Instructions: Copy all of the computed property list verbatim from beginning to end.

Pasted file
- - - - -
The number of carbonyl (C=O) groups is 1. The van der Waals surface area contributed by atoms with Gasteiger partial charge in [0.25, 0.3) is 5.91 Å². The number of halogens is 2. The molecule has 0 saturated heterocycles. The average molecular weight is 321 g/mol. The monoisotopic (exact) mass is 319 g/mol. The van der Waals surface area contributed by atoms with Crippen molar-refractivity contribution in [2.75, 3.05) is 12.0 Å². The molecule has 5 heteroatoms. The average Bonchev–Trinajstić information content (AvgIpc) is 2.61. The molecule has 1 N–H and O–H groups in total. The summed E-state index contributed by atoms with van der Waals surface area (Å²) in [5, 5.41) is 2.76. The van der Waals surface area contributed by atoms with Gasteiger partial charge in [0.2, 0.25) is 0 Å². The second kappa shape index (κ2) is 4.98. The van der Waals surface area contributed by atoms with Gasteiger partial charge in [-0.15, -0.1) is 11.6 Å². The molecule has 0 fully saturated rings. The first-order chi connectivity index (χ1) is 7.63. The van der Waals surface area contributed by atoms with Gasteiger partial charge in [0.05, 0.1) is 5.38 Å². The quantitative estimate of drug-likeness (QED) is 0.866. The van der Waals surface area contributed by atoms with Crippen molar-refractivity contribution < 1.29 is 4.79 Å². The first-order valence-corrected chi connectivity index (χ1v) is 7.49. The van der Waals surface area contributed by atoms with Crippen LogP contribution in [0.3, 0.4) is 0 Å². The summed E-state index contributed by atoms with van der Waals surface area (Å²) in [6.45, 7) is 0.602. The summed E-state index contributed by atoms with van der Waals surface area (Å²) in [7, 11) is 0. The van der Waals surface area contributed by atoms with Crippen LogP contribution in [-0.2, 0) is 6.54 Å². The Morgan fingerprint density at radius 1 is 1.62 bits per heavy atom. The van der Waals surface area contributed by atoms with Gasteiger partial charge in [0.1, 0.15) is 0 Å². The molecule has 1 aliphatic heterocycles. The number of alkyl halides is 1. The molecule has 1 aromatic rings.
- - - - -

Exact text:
The number of carbonyl (C=O) groups is 1. The van der Waals surface area contributed by atoms with Gasteiger partial charge in [0.25, 0.3) is 5.91 Å². The number of halogens is 2. The molecule has 0 saturated heterocycles. The average molecular weight is 321 g/mol. The monoisotopic (exact) mass is 319 g/mol. The van der Waals surface area contributed by atoms with Crippen molar-refractivity contribution in [2.75, 3.05) is 12.0 Å². The molecule has 5 heteroatoms. The average Bonchev–Trinajstić information content (AvgIpc) is 2.61. The molecule has 1 N–H and O–H groups in total. The summed E-state index contributed by atoms with van der Waals surface area (Å²) in [5, 5.41) is 2.76. The van der Waals surface area contributed by atoms with Gasteiger partial charge in [0.2, 0.25) is 0 Å². The second kappa shape index (κ2) is 4.98. The van der Waals surface area contributed by atoms with Gasteiger partial charge in [-0.15, -0.1) is 11.6 Å². The molecule has 0 fully saturated rings. The first-order chi connectivity index (χ1) is 7.63. The van der Waals surface area contributed by atoms with Gasteiger partial charge in [0.05, 0.1) is 5.38 Å². The quantitative estimate of drug-likeness (QED) is 0.866. The van der Waals surface area contributed by atoms with Crippen molar-refractivity contribution < 1.29 is 4.79 Å². The first-order valence-corrected chi connectivity index (χ1v) is 7.49. The van der Waals surface area contributed by atoms with Crippen LogP contribution in [0.3, 0.4) is 0 Å². The summed E-state index contributed by atoms with van der Waals surface area (Å²) in [6.45, 7) is 0.602. The summed E-state index contributed by atoms with van der Waals surface area (Å²) in [7, 11) is 0. The van der Waals surface area contributed by atoms with Crippen LogP contribution in [-0.2, 0) is 6.54 Å². The Morgan fingerprint density at radius 1 is 1.62 bits per heavy atom. The van der Waals surface area contributed by atoms with Gasteiger partial charge in [0.1, 0.15) is 0 Å². The molecule has 1 aliphatic heterocycles. The number of alkyl halides is 1. The molecule has 1 aromatic rings.